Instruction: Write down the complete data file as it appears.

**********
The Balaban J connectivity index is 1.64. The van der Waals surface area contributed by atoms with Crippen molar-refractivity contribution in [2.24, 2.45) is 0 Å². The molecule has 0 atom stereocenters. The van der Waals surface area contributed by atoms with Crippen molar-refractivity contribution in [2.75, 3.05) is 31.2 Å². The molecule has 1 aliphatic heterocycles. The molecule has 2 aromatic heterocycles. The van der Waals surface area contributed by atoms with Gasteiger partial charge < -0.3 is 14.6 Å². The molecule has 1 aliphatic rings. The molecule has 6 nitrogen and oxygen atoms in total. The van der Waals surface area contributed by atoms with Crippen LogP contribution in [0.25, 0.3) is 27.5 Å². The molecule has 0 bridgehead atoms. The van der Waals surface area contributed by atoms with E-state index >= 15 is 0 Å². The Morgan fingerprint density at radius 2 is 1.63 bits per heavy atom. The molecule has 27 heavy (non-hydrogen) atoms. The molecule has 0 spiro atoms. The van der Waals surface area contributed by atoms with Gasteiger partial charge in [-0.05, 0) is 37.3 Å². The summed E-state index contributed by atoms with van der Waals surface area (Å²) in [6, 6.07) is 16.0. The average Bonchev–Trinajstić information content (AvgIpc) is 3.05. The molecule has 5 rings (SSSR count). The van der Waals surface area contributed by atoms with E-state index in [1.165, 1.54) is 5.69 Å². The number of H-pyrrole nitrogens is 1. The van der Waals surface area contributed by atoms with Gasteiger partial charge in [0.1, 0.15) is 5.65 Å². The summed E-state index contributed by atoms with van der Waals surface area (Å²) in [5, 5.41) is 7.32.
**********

The Balaban J connectivity index is 1.64. The van der Waals surface area contributed by atoms with Crippen molar-refractivity contribution in [2.24, 2.45) is 0 Å². The molecule has 0 atom stereocenters. The van der Waals surface area contributed by atoms with Crippen molar-refractivity contribution in [2.75, 3.05) is 31.2 Å². The molecule has 1 aliphatic heterocycles. The molecule has 2 aromatic heterocycles. The van der Waals surface area contributed by atoms with Gasteiger partial charge < -0.3 is 14.6 Å². The molecule has 1 aliphatic rings. The molecule has 6 nitrogen and oxygen atoms in total. The van der Waals surface area contributed by atoms with Crippen LogP contribution in [0.25, 0.3) is 27.5 Å². The molecule has 0 bridgehead atoms. The van der Waals surface area contributed by atoms with E-state index >= 15 is 0 Å². The Morgan fingerprint density at radius 2 is 1.63 bits per heavy atom. The molecule has 27 heavy (non-hydrogen) atoms. The molecule has 0 spiro atoms. The van der Waals surface area contributed by atoms with Gasteiger partial charge in [-0.05, 0) is 37.3 Å². The summed E-state index contributed by atoms with van der Waals surface area (Å²) in [6, 6.07) is 16.0. The average Bonchev–Trinajstić information content (AvgIpc) is 3.05. The molecule has 5 rings (SSSR count). The van der Waals surface area contributed by atoms with E-state index in [1.165, 1.54) is 5.69 Å². The number of H-pyrrole nitrogens is 1. The van der Waals surface area contributed by atoms with Gasteiger partial charge in [0.1, 0.15) is 5.65 Å². The summed E-state index contributed by atoms with van der Waals surface area (Å²) in [5, 5.41) is 7.32.